Interview with George McFadden, The Anchor, a Rhode Island College newspaper, on May 9, 1974. It was conducted before a poetry reading J.H. shared with Allen Ginsberg.
What do you think is the function of the poet in society?
JH: I can only answer for myself…I think that the poet should be as honest as he can with what he wants to say. He should begin with emotions and work up from there. He shouldn’t write down to an audience or up to an audience. He should be as honest with himself as he can and, once in awhile take an inventory of what’s going on inside himself. He should also watch out for the traps that come with his profession, as with any profession.
What could these traps be?
JH: Too much false recognition. A poet could get on the bandwagon and believe this and forget that his main job is to write. It’s very easy, if he achieves a degree of fame, to lose touch with himself.
If I had my way, I’d say that every beginning poet would have to write a certain amount of time each day for five years.
What is this idea of apprenticeship? How could or how should, the poet serve this apprenticeship?
JH: By not wanting to publish too fast. One of the traps here is that fact there are more small presses now than ever before in the history of our country. Let’s say a beginning poet has a friend who has a small press and this friend publishes some of his work. He could receive some recognition in the area and he might think, “Wow, I’m a poet!” Then he’s in trouble because he’s fooling himself. He’s going on what other people say he is. He hasn’t decided for himself. He hasn’t found a particular style that he’d like to write in or a style, which would suit him. What’s the name of that old movie? Too Much Too Soon? This is what happens. I think that a person has to earn the title of “poet”. By experimenting when a person is starting out, by writing in another poet’s style, is a good way because eventually a person writes himself out of these styles into his own style. I think it’s important to set up a five-year apprenticeship. If I had my way, I’d say that every beginning poet would have to write a certain amount of time each day for five years.
Do you think that institutional education should play any role in the apprenticeship?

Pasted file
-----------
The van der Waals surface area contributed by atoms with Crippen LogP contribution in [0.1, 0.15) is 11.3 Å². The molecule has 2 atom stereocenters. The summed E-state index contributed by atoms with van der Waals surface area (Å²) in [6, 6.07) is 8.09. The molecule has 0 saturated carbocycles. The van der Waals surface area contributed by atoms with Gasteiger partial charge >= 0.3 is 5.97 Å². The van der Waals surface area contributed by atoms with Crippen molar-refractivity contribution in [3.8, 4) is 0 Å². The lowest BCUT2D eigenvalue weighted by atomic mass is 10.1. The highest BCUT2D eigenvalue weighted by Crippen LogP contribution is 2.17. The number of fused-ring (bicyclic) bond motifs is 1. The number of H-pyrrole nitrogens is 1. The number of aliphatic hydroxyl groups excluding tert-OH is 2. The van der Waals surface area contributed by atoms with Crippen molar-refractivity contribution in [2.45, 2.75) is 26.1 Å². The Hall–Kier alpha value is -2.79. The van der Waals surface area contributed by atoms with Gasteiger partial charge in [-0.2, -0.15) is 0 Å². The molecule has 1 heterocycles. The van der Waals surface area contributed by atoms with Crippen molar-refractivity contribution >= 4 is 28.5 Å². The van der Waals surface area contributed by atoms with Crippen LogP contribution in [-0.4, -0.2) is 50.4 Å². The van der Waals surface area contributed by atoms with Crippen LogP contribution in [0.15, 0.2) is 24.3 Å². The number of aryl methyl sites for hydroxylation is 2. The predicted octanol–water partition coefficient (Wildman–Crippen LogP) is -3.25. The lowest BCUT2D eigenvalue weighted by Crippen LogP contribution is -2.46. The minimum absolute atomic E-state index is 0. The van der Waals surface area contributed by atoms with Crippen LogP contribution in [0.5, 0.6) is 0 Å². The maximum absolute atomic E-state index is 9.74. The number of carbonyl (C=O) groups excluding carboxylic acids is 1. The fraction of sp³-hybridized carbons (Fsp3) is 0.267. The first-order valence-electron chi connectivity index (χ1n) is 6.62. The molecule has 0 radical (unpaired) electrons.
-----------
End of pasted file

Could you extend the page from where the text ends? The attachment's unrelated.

JH: It could but it should not necessarily involve just the English Department. If you’d have a poet teaching a creative writing course, it would be much more effective. It would be much more of an influence. Otherwise if you have someone teaching writing, someone from the English Department, who just writes occasionally, it could be damaging or misleading. I think if a poet is present in such a course, he can be much more objective.
Have you ever written prose or fiction?
JH: Yes, but not for several years now. I used prose fiction during my apprenticeship, which lasted nine years. I didn’t study the writing of poetry in any school or college; I did it on my own. During this period, when I couldn’t write poetry, I wrote prose-fiction. The difference for me is that I can be lazy in fiction. I can be evasive. I can even lie and get away with it, because I can put it off on another character. To me, poetry is the way of expressing truth. I always try to express what I feel inside myself and in order to do this; I have to be open and direct. In fiction, I don’t have to. I can dispense with honesty.
Do you think poetry, on the whole, is more expressive than fiction?
JH: I think so, yes, because poetry, if the poet is serious about what he is doing, works out much better. For me, poetry is the only way to write.
True inspiration creates emotion; you could say it’s not instinct, either. It has its own identity.
Do you think that poetry could be used today as social commentary?
JH: It could, yes but I don’t think anyone would pay any attention to it. Society would have to be educated to see it that way. A limited number of people would see it that way but it wouldn’t be enough to do any good as social commentary.
Could satire be effective?
JH: Yes, but again, society would have to be educated to see it that way. Many people see satire in terms of a comedian or in terms of some sort of fiction, but I don’t think many people look for it in poetry. It would take a long period of time to teach people that poetry could be satirical.
You said that “true inspiration” exists. What do you mean by this?
JH: To me, true inspiration comes back to emotion. It’s not an elation or depression. It’s something that you feel that is not a physical thing. It’s a feeling that, I don’t think is necessary to put into words. It’s just there. True inspiration creates emotion; you could say it’s not instinct, either. It has its own identity.
Where do you think poetry will go in the future? Does poetry have a future?
JH: There is more poetry being published now than ever before in this country, but it stands to reason that there is also more bad poetry being published. That goes for the large commercial companies as well as the small presses. As far as good poetry or honest poetry, that’s up to the individual. It comes back again to the individual.
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